[Crm-sig] Homework, primitive values

martin martin at ics.forth.gr
Fri Feb 6 17:38:09 EET 2015


Dear All,

We have discussed the scope note with Carlo, Mark, Patrick and 
Christian-Emil
the scope note of E59, but without coming to a conclusion yet. As we are 
approaching the meeting, I report the current stage.
One question is, if "Primitive Value" is a good label, given the 
extended meaning to complex data types we associate with it.

I propose:
current definition:
E59 Primitive Value

Superclass of: E60 <#_E60_Number> Number
E61 <#_E61_Time_Primitive> Time Primitive
E62 <#_E62_String> String

Scope Note:      This class comprises primitive values used as 
documentation elements, which are not further elaborated upon within the 
model.

  As such they are not considered as elements within our universe of 
discourse. No specific implementation recommendations are made. It is 
recommended that the primitive value system from the implementation 
platform be used to substitute for this class and its subclasses.

Examples:

§ ABCDEFG (E62)
        §  3.14 (E60)
       §  0
       §  1921-01-01 (E61)

To become:

E59 Primitive Value

Superclass of: E60 <#_E60_Number> Number
E61 <#_E61_Time_Primitive> Time Primitive
E62 <#_E62_String> String

Scope Note:    This class comprises values of primitive data types of 
programming languages or database management systems and data types 
composed of such values used as documentation elements, as well as their 
mathematical abstractions. They are not considered as elements of the 
universe of discourse this model aimes at defining and analyzing. 
Rather, they play the role of a symbolic interface between the scope of 
this model and the world of mathematical and computational  
manipulations and the symbolic objects they define and handle. In 
particular they comprise lexical forms encoded as "strings" or series of 
characters and symbols based on encoding schemes such as UNICODE and 
values of datatypes that can be encoded in a lexical form, including 
quantitative specifications of time-spans and geometry. They have in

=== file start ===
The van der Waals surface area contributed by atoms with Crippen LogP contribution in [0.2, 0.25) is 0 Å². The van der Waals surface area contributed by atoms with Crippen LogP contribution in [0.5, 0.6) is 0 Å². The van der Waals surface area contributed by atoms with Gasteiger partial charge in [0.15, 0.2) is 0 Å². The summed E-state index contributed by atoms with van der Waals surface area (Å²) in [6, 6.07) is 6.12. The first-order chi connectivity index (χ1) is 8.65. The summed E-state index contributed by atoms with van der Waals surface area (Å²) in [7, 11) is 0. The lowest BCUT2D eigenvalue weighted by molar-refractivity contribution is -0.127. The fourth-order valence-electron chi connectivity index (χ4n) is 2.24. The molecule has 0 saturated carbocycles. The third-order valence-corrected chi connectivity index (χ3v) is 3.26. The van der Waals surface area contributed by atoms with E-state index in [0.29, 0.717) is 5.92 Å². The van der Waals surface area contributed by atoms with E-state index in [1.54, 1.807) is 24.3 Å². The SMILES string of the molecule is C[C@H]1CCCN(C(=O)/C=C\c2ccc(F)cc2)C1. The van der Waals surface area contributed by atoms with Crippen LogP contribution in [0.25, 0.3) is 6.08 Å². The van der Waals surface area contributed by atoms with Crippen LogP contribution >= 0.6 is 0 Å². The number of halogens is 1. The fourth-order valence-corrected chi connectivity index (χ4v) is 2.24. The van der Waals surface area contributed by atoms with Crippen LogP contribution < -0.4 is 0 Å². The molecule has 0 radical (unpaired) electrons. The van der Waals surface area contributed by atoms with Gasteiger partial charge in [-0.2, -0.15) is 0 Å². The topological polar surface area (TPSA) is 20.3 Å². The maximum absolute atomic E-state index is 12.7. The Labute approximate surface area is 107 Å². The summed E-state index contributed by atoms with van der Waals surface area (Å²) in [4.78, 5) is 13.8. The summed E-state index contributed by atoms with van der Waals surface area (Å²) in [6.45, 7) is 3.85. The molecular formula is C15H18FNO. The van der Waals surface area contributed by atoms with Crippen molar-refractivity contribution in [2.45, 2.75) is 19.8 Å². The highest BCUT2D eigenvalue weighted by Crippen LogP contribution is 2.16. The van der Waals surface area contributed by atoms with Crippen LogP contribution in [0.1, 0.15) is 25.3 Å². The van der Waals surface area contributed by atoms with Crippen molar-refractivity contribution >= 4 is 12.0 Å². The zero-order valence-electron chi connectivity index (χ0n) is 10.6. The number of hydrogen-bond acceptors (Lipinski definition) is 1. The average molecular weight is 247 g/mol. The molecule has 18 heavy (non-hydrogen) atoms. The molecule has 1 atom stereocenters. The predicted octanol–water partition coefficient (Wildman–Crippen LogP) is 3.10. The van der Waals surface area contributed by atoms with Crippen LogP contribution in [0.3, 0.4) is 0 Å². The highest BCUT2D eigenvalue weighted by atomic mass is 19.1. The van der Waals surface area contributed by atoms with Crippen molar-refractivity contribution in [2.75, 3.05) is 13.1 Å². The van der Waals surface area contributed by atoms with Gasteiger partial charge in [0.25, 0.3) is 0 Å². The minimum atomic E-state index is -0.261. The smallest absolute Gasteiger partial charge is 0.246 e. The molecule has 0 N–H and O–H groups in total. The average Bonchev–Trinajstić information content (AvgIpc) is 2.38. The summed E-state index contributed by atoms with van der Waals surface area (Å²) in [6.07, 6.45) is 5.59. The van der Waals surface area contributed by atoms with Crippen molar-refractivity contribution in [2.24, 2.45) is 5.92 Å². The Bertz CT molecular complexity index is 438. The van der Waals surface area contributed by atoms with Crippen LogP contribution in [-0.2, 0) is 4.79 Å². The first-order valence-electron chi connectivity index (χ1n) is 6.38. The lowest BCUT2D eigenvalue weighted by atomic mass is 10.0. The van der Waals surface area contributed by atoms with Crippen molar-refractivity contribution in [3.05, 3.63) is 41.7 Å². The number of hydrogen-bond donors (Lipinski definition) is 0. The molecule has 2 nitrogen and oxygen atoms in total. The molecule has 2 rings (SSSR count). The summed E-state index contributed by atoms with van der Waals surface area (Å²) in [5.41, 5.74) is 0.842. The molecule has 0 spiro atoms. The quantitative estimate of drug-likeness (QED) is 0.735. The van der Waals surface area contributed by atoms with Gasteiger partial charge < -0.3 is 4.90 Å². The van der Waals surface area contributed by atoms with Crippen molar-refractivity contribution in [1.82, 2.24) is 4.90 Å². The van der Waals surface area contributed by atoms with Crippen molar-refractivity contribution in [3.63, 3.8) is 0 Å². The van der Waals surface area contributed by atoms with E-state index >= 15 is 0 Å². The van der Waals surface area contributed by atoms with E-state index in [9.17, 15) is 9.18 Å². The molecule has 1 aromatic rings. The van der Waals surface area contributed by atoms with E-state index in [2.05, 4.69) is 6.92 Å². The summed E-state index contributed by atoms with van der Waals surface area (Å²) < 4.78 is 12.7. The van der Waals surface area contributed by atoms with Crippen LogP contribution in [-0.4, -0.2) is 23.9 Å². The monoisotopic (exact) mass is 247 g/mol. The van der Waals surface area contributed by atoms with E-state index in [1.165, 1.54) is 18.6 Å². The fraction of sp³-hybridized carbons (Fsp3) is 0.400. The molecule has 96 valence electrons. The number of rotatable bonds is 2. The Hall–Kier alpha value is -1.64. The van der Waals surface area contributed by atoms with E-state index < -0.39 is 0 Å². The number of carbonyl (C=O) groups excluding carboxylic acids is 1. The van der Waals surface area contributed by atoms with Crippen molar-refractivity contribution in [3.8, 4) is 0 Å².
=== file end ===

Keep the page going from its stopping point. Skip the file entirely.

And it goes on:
common that instances of E59 Primitive Value define themselves by virtue 
of their encoded value, regardless the nature of their mathematical 
abstractions. Therefore they must not be represented in an 
implementation by a universal identifier associated with a content model 
of different identity.


We have not agreed if this additional explanation is useful at all or 
more confusing:

"Any implementations of primitive values in a database management system 
is necessarily a limited subset of the respective mathematical 
abstractions. For instance, the number of character types may be limited 
to the UNICODE set, integers to 64 bit representation, or real numbers 
to binary floating point numbers with a limited mantissa and exponent. 
On the other side, our current scientific ontological understanding of 
physical reality regards physical spaces and continuous processes of any 
kind to be isomorphic with real numbers or derivatives of the latter. 
Similarly, potential symbol sets are unlimited in reality.

Therefore this model, being an ontology and not a data schema, commits 
only to the respective abstractions of data types and primitive values, 
and not on their implementation-induced limitations. Consequently, any 
data schema implementing this model, including all knowledge 
representation languages, constitutes a logical subset of this model 
with respect to its data values, which may have varying utility in 
different application settings. Consequently, no specific implementation 
recommendations are made. In a concrete application, it is recommended 
that the primitive value system from a chosen implementation platform 
and/or data definition language be used to substitute for this class and 
its subclasses."



Best,

Martin

-- 

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  Dr. Martin Doerr              |  Vox:+30(2810)391625        |
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